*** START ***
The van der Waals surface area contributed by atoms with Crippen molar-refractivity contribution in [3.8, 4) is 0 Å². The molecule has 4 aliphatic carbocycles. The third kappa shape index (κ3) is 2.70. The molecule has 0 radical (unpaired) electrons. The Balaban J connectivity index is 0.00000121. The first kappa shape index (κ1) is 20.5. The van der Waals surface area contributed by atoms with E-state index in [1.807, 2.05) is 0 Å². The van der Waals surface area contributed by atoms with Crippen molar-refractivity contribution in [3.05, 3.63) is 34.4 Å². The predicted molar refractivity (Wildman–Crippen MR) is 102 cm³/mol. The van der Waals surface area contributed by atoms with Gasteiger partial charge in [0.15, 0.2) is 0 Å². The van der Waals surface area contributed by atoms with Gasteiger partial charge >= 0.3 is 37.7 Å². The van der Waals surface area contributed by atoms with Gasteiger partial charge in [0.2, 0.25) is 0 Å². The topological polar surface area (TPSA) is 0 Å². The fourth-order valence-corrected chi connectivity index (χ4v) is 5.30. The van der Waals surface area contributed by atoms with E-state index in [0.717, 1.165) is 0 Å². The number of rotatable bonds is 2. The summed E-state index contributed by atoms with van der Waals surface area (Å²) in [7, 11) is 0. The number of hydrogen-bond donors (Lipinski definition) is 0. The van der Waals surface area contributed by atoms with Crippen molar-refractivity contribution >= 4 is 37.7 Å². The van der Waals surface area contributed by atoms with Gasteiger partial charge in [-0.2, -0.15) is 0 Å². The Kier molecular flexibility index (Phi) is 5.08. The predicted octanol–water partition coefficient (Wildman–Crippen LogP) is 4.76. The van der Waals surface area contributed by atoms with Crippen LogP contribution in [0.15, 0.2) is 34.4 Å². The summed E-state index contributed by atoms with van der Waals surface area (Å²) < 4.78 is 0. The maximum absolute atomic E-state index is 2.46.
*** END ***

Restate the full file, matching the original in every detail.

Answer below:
The van der Waals surface area contributed by atoms with Crippen molar-refractivity contribution in [3.8, 4) is 0 Å². The molecule has 4 aliphatic carbocycles. The third kappa shape index (κ3) is 2.70. The molecule has 0 radical (unpaired) electrons. The Balaban J connectivity index is 0.00000121. The first kappa shape index (κ1) is 20.5. The van der Waals surface area contributed by atoms with E-state index in [1.807, 2.05) is 0 Å². The van der Waals surface area contributed by atoms with Crippen molar-refractivity contribution in [3.05, 3.63) is 34.4 Å². The predicted molar refractivity (Wildman–Crippen MR) is 102 cm³/mol. The van der Waals surface area contributed by atoms with Gasteiger partial charge in [0.15, 0.2) is 0 Å². The van der Waals surface area contributed by atoms with Gasteiger partial charge >= 0.3 is 37.7 Å². The van der Waals surface area contributed by atoms with Gasteiger partial charge in [0.2, 0.25) is 0 Å². The topological polar surface area (TPSA) is 0 Å². The fourth-order valence-corrected chi connectivity index (χ4v) is 5.30. The van der Waals surface area contributed by atoms with E-state index in [0.717, 1.165) is 0 Å². The number of rotatable bonds is 2. The summed E-state index contributed by atoms with van der Waals surface area (Å²) in [7, 11) is 0. The number of hydrogen-bond donors (Lipinski definition) is 0. The van der Waals surface area contributed by atoms with Crippen molar-refractivity contribution >= 4 is 37.7 Å². The van der Waals surface area contributed by atoms with Gasteiger partial charge in [-0.2, -0.15) is 0 Å². The Kier molecular flexibility index (Phi) is 5.08. The predicted octanol–water partition coefficient (Wildman–Crippen LogP) is 4.76. The van der Waals surface area contributed by atoms with Crippen LogP contribution in [0.15, 0.2) is 34.4 Å². The summed E-state index contributed by atoms with van der Waals surface area (Å²) < 4.78 is 0. The maximum absolute atomic E-state index is 2.46.